BRISBANE Archbishop Mark Coleridge has used a pastoral visit to Darra to welcome newly-arrived Iraqi refugee families.
Two families driven from their war-torn homeland have spent the past two years in refugee camps in Jordan and Lebanon, and have been reunited with relatives already living in Brisbane.
“Last week we had two couples arrive with their children at our school, and it completes an incredible story,” Darra’s Our Lady of the Sacred Heart Primary School principal John O’Connor said.
“We’ve had relatives of one of these families at this school for several years.
“Approximately two years ago we got word that we needed to pray for this family. They were leaving their home in northern Iraq and were fleeing from ISIS fearing for their lives.
“We were praying for them to be safe, and once they were safe we prayed for how their future would unfold.
“On the first day of this term they just arrived at our school. It really put a human face to the effects of war we constantly see on our TV screens.”
Mr O’Connor, teachers and school staff, and Iraqi relatives were on hand as Archbishop Coleridge, accompanied by parish priest Fr Dan Carroll, officially greeted the new arrivals to Brisbane.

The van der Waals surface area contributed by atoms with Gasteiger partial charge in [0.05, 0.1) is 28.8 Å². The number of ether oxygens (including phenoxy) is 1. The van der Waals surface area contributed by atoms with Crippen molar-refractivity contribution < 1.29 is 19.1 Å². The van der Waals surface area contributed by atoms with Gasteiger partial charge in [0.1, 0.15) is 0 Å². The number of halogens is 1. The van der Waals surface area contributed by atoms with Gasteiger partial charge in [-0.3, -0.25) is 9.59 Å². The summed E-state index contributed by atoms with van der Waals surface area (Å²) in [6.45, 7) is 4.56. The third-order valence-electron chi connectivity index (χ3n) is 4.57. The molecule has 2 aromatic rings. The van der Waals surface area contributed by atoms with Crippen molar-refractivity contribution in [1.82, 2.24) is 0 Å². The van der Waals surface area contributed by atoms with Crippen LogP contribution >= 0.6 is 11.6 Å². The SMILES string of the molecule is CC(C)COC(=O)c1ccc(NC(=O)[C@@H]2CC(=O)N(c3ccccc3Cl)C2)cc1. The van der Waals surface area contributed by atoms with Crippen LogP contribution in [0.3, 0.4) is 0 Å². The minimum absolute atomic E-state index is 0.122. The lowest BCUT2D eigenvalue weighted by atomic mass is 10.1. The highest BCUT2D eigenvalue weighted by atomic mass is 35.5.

“Let’s ask God to bless us, bless this school and the new arrivals,” Archbishop Coleridge said as a grace for a lunch time welcome.
“Australia is a country of immigrants and you are very, very welcome.”
Osama Gaggi, a relative of one of the newly arrived families, said the refugees came from the Nineveh plains, once a Christian stronghold in northern Iraq.
“We came because ISIS occupied our town,” he said. “Our homes, everything we owned has gone.
“We fled to places like Jordan, Lebanon and Turkey and then applied as refugees through the United Nations, and we are very happy because Australia accepted us.
“Now our relatives have just arrived and our family is together again.”
Mr O’Connor said he was proud of the diversity at Our Lady of the Sacred Heart school.
“It’s a big melting pot,” he said.
“One of the things we always say is every face has a place at OLSH.
“It’s diverse in socio-economic factors, from a wide geographical area and we are also diverse in cultures that come together.”
About 80 Iraqi families have recently arrived in Brisbane. As well as the usual annual intake of refugees, the Federal Government last year decided to welcome 12,000 Syrian and Iraqi refugees as a one-off humanitarian intake.
– Mark Bowling